Sunday, March 30, 2008

The Pajama Girls of Lambert Square by Rosina Lippi

John Dodge finds himself on his way to Lamb's Corner, South Carolina to take over Scriveners, a store that specializes in selling fountain pens and stationary. Dodge likes to move around the country about every two years buying a small business and making it successful before he travels on. In Lamb's Corner's Lambert Square, he meets his new neighbor Julia Darrow, owner of Cocoon, a luxury bedding and sleepwear store. Julia and her many female employees all wear pajamas to work and the store is a hotbed of friendship and gossip. Soon, Dodge and Julia are keeping company together, but can their relationship overcome the baggage they both carry (his need to move on and her past life in Chicago)? The book is also filled with colorful secondary characters like Dodge's and Julia's employees and the other shopkeepers in town. An enjoyable and, at times, quirky read. For readers who enjoy Mary Kay Andrews or the Miss Julia books by Ann B. Ross.

Tuesday, March 25, 2008

Civil & Strange by Clair Ni Aonghusa

Play it "civil and strange" advises Ellen's Uncle Matt when she moves to the small Irish village of Ballindoon. Ellen has just bought her cousins' home and plans to fix it up after taking a year off from her teaching job in Dublin. Ellen spent summers here with her three cousins while growing up and Uncle Matt, her father's brother, has a farm outside town. By "civil and strange," Uncle Matt means to keep her distance from people because there are awful gossips around, especially at the village store. Ellen does become close, though, with her uncle, as well as with Beatrice (who has her own heartache) and Eugene (who builds Ellen a new kitchen and finds a way to her heart). The novel does a great job of showing life in contemporary Ireland, especially the changing countryside and its new, vibrant economy. An interesting read, like Maeve Binchy with a bit of a edge.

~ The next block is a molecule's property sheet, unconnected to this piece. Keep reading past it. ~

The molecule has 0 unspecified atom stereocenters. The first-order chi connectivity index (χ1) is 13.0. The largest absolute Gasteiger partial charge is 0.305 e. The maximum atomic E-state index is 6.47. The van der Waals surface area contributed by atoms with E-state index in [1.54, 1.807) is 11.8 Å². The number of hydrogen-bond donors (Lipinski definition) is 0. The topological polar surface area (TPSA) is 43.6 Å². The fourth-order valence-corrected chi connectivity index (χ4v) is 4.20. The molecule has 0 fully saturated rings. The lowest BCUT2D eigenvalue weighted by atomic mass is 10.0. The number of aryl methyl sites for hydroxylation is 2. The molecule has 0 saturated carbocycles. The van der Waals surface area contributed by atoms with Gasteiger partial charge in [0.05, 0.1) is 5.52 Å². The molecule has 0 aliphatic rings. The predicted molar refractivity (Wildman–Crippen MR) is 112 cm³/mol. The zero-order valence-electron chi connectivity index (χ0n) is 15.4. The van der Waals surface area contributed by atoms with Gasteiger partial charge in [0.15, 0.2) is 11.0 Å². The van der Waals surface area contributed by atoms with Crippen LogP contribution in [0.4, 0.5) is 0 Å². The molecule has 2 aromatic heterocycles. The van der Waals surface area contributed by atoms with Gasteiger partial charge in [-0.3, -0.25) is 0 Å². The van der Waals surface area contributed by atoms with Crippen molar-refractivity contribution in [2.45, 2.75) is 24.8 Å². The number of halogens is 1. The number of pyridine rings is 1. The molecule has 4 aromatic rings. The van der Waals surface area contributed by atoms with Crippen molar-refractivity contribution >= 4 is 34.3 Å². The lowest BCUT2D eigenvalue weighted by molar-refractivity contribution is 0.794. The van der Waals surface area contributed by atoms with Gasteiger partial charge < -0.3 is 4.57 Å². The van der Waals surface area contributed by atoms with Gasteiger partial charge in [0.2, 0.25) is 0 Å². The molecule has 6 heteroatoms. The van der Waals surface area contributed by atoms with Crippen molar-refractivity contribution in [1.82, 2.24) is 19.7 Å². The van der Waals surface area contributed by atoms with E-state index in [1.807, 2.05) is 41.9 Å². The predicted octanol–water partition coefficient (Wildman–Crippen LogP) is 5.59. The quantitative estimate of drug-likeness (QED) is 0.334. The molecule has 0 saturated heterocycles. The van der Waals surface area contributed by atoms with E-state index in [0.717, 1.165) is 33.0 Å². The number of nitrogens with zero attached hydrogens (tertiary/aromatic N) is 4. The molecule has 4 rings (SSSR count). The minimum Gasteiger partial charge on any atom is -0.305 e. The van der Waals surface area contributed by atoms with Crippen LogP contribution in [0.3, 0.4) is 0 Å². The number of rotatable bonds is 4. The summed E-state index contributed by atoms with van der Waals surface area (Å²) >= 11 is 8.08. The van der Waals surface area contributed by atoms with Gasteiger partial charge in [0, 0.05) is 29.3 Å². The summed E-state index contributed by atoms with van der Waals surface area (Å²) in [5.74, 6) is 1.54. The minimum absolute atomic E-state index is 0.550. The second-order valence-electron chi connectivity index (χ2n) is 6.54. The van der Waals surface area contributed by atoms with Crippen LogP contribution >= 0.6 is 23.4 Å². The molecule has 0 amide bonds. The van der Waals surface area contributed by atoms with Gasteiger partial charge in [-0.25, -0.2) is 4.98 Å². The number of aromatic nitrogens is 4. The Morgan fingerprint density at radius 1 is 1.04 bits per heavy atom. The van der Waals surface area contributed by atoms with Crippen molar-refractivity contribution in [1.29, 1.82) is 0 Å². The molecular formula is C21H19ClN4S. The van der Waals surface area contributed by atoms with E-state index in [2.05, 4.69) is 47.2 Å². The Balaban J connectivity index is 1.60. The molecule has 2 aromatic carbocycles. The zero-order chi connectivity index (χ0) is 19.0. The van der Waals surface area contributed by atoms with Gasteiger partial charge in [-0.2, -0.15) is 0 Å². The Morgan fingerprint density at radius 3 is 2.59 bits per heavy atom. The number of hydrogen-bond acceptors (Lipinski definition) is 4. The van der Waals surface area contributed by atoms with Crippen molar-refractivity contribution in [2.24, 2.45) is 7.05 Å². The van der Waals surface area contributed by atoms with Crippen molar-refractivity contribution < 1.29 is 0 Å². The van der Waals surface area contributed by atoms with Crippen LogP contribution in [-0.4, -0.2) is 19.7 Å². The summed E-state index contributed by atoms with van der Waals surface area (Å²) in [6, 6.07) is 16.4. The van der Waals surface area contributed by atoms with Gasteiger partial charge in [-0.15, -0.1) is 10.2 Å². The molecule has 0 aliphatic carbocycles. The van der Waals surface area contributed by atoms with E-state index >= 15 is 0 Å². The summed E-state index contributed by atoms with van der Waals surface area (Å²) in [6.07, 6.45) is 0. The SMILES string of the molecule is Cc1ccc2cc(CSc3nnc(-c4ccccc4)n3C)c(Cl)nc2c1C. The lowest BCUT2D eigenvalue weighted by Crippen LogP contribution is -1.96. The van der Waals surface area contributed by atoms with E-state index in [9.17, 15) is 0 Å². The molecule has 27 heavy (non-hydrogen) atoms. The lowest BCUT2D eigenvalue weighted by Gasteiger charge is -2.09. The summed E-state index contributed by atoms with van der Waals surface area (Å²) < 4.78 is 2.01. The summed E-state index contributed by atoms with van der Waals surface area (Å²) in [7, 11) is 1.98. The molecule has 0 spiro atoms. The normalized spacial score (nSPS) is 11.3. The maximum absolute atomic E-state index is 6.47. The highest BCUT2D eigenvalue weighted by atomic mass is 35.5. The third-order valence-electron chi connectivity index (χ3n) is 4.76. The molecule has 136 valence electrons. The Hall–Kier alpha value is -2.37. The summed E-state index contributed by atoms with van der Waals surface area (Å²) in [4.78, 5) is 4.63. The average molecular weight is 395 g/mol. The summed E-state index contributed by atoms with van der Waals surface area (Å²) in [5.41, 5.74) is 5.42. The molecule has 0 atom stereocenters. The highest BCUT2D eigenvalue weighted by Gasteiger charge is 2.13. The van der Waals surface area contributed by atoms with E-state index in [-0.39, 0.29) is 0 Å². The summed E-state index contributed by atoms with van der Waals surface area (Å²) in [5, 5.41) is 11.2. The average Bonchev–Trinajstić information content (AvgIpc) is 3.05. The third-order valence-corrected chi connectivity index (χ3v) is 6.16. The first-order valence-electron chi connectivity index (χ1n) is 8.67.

Friday, March 21, 2008

The Cruelest Month by Louise Penny

It's Easter time in the small French-Canandian village of Three Pines and the residents decide to hold a seance in the old Hadley house. The house is feared by many villagers, so it's no surprise that someone is scared to death during their outing. Soon they learn that the woman, Madeleine, was actually poisoned and Chief Inspector Armand Gamache and his team come to Three Pines to find her murderer. Gamache, who investigated two deaths in Three Pines in the previous two books of the series, loves to stay at the local bed and breakfast owned by Gabri and Olivier and has become close with some of the people of the town, like married painters Clara and Peter. In this book, the story of fellow police officers out to get Gamache to leave his job is also continued from the other books. If you like mysteries that are slower paced, more literary with a great sense of place, give The Cruelest Month a try.

Friday, March 14, 2008

The Killer's Wife by Bill Floyd

Leigh Wren changed her name from Nina Mosley, building a new life for herself and her young son, Hayden, far away from her past in California. Six years ago, her husband, Randy, was unmasked as a serial killer and is on death row. Her past catches up with her when Charles Pritchett, the father of one of Randy's victims, outs her as Randy's ex-wife. Pritchett has always believed that Nina was involved in Randy's murderous spree. Nina maintains that she had no idea what her husband was up to. Unfortunately, the discovery of Nina and Hayden's whereabouts is news to Randy and possibly a copycat killer, putting their lives in danger. In The Killer's Wife, the reader gets an unique view through Nina's eyes of her discovery of Randy's evil nature. A quick, fast-paced read.

Tuesday, March 11, 2008

Remember Me? by Sophie Kinsella